What does accessibility of content entail?

When creating learning materials, it is recommended to take a proactive approach so as to make them accessible to all learners by default including those who:

  • have a learning disability
  • are in a location where they cannot play or her audio
  • are not native English speakers and need written-word formats to support understanding
  • have a physical disability (as listed below)
    • are blind or have low vision
    • have poor contrast vision
    • are deaf or hard of hearing
    • are colour blind and cannot differentiate between certain colours
    • are using a device with monochrome display
  • have a form of cognitive disability

Pressbooks and Accessibility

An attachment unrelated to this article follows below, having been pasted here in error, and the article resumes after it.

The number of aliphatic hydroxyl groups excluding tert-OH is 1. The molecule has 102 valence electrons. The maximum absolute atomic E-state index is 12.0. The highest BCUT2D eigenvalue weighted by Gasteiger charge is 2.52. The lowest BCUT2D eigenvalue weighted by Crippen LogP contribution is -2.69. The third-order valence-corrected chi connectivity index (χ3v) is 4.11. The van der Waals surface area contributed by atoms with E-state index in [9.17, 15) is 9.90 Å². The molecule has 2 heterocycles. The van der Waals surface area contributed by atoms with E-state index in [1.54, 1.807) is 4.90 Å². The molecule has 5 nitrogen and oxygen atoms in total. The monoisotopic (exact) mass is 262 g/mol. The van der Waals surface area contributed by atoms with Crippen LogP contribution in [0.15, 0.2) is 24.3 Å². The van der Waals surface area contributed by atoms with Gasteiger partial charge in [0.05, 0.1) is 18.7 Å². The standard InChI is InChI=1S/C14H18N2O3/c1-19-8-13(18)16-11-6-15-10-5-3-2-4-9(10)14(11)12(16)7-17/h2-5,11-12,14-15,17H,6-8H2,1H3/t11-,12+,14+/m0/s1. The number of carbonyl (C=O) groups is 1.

Pressbooks contains a number of features enabling textbook authors to bake in accessibility into their projects, such as for instance, a range of output formats that the information can be presented in, an included font size increasing tool, etc. In essence, as a textbook author, you have a responsibility to create and organize the content of your textbooks in ways that allow all students equally to access and work with your resource. If you wish to familiarize yourself with the most important textbook accessbility features, please access the accessibility checklist provided here.